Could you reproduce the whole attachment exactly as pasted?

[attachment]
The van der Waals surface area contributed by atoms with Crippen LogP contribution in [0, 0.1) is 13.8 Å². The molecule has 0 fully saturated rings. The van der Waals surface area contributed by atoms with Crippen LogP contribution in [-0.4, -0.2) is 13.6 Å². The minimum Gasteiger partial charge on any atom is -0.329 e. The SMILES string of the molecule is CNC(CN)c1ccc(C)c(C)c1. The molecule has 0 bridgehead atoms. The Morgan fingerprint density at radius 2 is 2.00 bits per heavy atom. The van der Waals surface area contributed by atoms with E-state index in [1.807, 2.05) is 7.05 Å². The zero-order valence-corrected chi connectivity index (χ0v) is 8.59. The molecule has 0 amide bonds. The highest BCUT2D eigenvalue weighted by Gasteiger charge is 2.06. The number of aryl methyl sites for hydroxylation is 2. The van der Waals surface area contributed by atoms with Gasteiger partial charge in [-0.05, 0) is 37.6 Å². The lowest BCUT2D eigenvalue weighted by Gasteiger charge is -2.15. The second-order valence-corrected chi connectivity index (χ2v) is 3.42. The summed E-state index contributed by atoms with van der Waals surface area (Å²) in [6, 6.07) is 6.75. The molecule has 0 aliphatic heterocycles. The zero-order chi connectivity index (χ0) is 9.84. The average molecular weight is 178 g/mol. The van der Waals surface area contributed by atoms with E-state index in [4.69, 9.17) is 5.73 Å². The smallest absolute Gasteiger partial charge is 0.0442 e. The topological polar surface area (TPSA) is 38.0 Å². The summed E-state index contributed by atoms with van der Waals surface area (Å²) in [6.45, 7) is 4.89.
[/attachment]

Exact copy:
The van der Waals surface area contributed by atoms with Crippen LogP contribution in [0, 0.1) is 13.8 Å². The molecule has 0 fully saturated rings. The van der Waals surface area contributed by atoms with Crippen LogP contribution in [-0.4, -0.2) is 13.6 Å². The minimum Gasteiger partial charge on any atom is -0.329 e. The SMILES string of the molecule is CNC(CN)c1ccc(C)c(C)c1. The molecule has 0 bridgehead atoms. The Morgan fingerprint density at radius 2 is 2.00 bits per heavy atom. The van der Waals surface area contributed by atoms with E-state index in [1.807, 2.05) is 7.05 Å². The zero-order valence-corrected chi connectivity index (χ0v) is 8.59. The molecule has 0 amide bonds. The highest BCUT2D eigenvalue weighted by Gasteiger charge is 2.06. The number of aryl methyl sites for hydroxylation is 2. The van der Waals surface area contributed by atoms with Gasteiger partial charge in [-0.05, 0) is 37.6 Å². The lowest BCUT2D eigenvalue weighted by Gasteiger charge is -2.15. The second-order valence-corrected chi connectivity index (χ2v) is 3.42. The summed E-state index contributed by atoms with van der Waals surface area (Å²) in [6, 6.07) is 6.75. The molecule has 0 aliphatic heterocycles. The zero-order chi connectivity index (χ0) is 9.84. The average molecular weight is 178 g/mol. The van der Waals surface area contributed by atoms with E-state index in [4.69, 9.17) is 5.73 Å². The smallest absolute Gasteiger partial charge is 0.0442 e. The topological polar surface area (TPSA) is 38.0 Å². The summed E-state index contributed by atoms with van der Waals surface area (Å²) in [6.45, 7) is 4.89.